2013 French School of Astrostatistics: the regression8 April 2013
CONTINUATION OF RESPONSE TO COREY (as these points are general and they keep arising): COREY: For example, in linear regression with a reasonable amount of data, Bayesians can get away with assigning the socalled noninformative prior for the parameters, yielding posterior credible intervals that coincide with frequentist confidence intervals.MAYO: Sure, weâ€™ve noted this before, but this scarcely shows the value/appropriateness of the socalled â€œnoninformativeâ€ prior. As Fisher points out: . (Recall, of course, that the corresponding Bayes test can be wildly different from the credible interval). Thereâ€™s also a difference in interpretation and justification.COREY: I once built a model sufficiently reminiscent of linear regression (actually 3000 linear regressions) that I unthinkingly used the flat prior â€¦. I found that some variance parameters getting stuck close to zero, which messes up the Gibbs sampler. MAYO: Yes, flat priors are scarcely uninformative, in general. Again, no obvious points are scored for this way of proceeding. But I do see your point that youâ€™re able to correct a prior here when you know it makes absolutely no senseâ€¦. Still one might rightly be uncomfortable about using the technique for cases where one was trying to find things out and couldnâ€™t count on â€œbon senseâ€ to rescue one from absurdity.

2013 French School of Astrostatistics: the regression5 April 2013, by NJKEKiYuChLpL
One question I have about margins is the degree to which parties in Canada play to win. For instance, John McCain committed considerable resources to Pennsylvania, even though he was well behind, because it was necessary to a victory for him.While Canadian parliamentary elections are not winnertakeall (you can lose but still win more seats), they may be effectively that for some party leaders (Michael Ignatieff is in his 60's and doesn't have a lot of time on his hands). So I guess my point is, what is the appropriate baseline for competitiveness? The ridings that were closest last election? Or the ridings that a party would need to win in order to win government. So yes, you are probably going to send GOTV resources to the marginals as the endgame approaches, but before then in picking a strategy, you have to have to be thinking about ridings like Guelph  even if you are Harper and its 2004 (the Tories lost there by 19 points). Testable hypothesis: do young and secure leaders target marginals while older and more vulnerable (to losing party leadership) leaders target what I will call linchpin ridings (the ridings the party would need to win in order to form a government).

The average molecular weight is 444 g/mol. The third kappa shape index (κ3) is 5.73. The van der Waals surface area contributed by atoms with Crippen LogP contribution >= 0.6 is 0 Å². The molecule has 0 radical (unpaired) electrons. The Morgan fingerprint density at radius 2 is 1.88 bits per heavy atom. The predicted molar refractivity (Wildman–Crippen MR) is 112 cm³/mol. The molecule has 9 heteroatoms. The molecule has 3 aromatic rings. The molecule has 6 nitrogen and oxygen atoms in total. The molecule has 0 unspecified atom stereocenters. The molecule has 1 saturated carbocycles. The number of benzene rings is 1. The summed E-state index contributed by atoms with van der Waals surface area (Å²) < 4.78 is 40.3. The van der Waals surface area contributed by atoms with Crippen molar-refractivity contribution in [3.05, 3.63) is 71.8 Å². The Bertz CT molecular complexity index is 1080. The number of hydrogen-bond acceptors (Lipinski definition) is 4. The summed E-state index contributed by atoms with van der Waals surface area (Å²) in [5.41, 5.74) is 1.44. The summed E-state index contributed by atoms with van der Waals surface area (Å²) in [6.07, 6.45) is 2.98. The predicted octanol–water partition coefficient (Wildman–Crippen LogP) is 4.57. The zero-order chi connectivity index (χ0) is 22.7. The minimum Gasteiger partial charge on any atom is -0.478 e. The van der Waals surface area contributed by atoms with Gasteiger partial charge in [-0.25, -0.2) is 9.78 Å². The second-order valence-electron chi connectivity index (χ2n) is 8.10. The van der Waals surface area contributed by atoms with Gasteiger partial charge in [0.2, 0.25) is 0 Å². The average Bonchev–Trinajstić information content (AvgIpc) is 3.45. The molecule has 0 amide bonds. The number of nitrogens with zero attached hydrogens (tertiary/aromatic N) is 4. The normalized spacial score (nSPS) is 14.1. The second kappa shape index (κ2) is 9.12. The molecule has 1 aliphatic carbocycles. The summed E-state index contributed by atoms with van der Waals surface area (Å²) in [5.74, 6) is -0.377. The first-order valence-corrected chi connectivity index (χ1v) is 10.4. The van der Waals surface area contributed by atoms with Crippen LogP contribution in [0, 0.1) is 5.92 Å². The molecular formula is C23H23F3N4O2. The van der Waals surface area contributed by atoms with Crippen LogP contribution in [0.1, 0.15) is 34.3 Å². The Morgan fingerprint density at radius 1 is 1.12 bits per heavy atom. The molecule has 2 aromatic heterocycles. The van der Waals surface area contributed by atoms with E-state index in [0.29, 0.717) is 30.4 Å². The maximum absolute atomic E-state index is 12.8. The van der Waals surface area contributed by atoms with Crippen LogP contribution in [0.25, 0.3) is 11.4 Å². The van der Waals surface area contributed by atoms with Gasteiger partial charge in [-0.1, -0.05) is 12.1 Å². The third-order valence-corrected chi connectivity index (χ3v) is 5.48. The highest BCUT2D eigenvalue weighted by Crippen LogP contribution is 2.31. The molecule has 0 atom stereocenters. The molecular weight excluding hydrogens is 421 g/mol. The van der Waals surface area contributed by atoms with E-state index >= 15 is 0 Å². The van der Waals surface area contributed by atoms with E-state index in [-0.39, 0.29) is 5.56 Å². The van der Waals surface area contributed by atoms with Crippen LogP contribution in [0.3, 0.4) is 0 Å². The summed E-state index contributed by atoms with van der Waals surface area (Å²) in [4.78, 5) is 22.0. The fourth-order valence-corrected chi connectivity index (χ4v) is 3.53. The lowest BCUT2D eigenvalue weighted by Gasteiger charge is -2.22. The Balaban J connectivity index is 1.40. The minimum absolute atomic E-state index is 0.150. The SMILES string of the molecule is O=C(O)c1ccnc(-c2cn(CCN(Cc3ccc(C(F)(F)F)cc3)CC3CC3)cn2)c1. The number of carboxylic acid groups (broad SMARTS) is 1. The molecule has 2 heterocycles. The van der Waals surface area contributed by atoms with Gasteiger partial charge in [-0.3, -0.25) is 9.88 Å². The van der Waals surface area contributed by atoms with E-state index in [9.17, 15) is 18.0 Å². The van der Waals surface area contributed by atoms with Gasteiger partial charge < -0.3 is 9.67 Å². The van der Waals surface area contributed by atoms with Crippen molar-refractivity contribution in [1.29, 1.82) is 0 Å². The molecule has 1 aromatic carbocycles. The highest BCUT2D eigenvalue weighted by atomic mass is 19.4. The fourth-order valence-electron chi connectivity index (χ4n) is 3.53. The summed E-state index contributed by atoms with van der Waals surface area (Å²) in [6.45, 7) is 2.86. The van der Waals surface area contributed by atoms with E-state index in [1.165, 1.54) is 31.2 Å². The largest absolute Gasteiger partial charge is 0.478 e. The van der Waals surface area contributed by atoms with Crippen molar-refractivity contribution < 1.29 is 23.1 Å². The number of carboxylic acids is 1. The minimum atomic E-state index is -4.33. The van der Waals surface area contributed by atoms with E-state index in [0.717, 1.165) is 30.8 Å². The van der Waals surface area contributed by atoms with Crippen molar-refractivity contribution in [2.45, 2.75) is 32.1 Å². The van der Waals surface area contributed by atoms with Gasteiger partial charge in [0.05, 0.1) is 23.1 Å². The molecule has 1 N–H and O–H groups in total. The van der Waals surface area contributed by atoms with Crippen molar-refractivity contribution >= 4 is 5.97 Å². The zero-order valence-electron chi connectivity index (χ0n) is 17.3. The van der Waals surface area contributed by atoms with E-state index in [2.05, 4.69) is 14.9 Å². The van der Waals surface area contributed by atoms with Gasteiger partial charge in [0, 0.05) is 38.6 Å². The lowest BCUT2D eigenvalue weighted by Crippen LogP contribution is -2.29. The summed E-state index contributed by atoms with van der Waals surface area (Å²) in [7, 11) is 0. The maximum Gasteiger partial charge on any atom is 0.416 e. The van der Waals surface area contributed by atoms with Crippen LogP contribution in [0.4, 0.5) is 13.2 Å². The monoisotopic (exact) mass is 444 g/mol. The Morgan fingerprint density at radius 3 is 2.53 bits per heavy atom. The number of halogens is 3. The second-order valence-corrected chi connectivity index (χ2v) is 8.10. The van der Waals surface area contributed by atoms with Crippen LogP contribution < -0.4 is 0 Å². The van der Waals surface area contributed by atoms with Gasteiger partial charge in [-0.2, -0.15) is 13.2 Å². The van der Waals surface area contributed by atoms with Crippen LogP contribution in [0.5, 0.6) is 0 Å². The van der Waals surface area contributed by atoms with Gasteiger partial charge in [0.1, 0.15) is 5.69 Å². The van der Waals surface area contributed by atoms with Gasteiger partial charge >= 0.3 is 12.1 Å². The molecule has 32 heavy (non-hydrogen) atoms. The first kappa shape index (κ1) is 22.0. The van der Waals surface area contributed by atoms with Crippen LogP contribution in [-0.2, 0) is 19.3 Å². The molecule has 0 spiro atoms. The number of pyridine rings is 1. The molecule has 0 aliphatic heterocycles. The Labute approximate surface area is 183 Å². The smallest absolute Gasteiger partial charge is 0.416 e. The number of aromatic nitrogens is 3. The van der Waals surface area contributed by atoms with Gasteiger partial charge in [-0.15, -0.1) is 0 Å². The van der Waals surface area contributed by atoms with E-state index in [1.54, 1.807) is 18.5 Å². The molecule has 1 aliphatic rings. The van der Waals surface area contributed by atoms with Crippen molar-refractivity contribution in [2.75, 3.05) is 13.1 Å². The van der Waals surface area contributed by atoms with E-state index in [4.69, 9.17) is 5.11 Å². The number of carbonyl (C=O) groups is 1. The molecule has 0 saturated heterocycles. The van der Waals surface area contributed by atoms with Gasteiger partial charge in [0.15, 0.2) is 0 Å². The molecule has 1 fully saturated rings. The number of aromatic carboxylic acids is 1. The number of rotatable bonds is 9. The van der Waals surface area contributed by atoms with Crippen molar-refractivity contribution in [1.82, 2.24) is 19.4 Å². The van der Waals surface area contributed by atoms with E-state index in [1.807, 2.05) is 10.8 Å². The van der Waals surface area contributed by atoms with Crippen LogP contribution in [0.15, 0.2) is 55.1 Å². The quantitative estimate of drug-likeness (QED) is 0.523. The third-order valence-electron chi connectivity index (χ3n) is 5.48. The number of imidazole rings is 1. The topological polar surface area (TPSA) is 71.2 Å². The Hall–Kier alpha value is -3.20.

2013 French School of Astrostatistics: the regression28 March 2013, by hDIcQMYWcxFXrsToq
First good health shouldn't be a fad nor done alone. Gather your family & talk about how health matters & realize change will be challanging but together anything is possible. Together come up with a plan for moving more & eating less junk. Think about going online or to the library to do some recipe reading. Being spring its a good time to think about starting a garden, even a sunny window means fresh herbs. Invest in good cooking tools make it fun by exploring the new lines. Get measuring spoons, cups & a scale to learn what a real serving is (often less than you may think). Take a field trip to the market & discover your inner detective. Start by trying lighter favorite foods, key words less fat, baked, reduced, lower sugar/salt. Tip manufactures can vary greatly read the label before choosing between products. Try to stay natural if you can't pronounce it do you really want to eat it? Try to drink more water (keep a cold pitcher with fruits or sliced cucumber always on hand) save real fruit juices & milk for meals (with kids this can help with the budget). As with anything be flexible & enjoy life, you don't have to give up foods you love moderation & don't mindlessly reach instead really savor the moment.